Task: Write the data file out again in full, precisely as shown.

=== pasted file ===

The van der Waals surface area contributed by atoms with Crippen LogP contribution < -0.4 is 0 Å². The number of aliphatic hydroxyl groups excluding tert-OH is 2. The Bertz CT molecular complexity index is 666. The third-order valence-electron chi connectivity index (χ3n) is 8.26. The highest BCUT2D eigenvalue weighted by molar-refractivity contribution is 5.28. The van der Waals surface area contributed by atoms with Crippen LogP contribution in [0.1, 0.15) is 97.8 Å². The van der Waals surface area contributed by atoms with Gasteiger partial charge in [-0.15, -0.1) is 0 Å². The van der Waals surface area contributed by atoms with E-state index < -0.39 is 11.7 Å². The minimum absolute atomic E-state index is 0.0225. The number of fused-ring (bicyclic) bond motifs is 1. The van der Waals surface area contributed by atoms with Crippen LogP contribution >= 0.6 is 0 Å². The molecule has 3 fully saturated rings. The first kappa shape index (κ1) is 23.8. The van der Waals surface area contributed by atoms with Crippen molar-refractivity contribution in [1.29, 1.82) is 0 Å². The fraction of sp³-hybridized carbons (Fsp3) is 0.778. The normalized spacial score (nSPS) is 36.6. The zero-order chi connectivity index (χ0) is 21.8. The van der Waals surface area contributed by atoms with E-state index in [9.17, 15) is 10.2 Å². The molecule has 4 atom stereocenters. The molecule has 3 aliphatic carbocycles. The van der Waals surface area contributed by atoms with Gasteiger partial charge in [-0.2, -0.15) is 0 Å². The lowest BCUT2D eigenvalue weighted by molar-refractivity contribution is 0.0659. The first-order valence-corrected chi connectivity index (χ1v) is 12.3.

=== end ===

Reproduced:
The van der Waals surface area contributed by atoms with Crippen LogP contribution < -0.4 is 0 Å². The number of aliphatic hydroxyl groups excluding tert-OH is 2. The Bertz CT molecular complexity index is 666. The third-order valence-electron chi connectivity index (χ3n) is 8.26. The highest BCUT2D eigenvalue weighted by molar-refractivity contribution is 5.28. The van der Waals surface area contributed by atoms with Crippen LogP contribution in [0.1, 0.15) is 97.8 Å². The van der Waals surface area contributed by atoms with Gasteiger partial charge in [-0.15, -0.1) is 0 Å². The van der Waals surface area contributed by atoms with E-state index < -0.39 is 11.7 Å². The minimum absolute atomic E-state index is 0.0225. The number of fused-ring (bicyclic) bond motifs is 1. The van der Waals surface area contributed by atoms with Crippen LogP contribution >= 0.6 is 0 Å². The molecule has 3 fully saturated rings. The first kappa shape index (κ1) is 23.8. The van der Waals surface area contributed by atoms with Crippen molar-refractivity contribution in [1.29, 1.82) is 0 Å². The fraction of sp³-hybridized carbons (Fsp3) is 0.778. The normalized spacial score (nSPS) is 36.6. The zero-order chi connectivity index (χ0) is 21.8. The van der Waals surface area contributed by atoms with E-state index in [9.17, 15) is 10.2 Å². The molecule has 4 atom stereocenters. The molecule has 3 aliphatic carbocycles. The van der Waals surface area contributed by atoms with Gasteiger partial charge in [-0.2, -0.15) is 0 Å². The lowest BCUT2D eigenvalue weighted by molar-refractivity contribution is 0.0659. The first-order valence-corrected chi connectivity index (χ1v) is 12.3.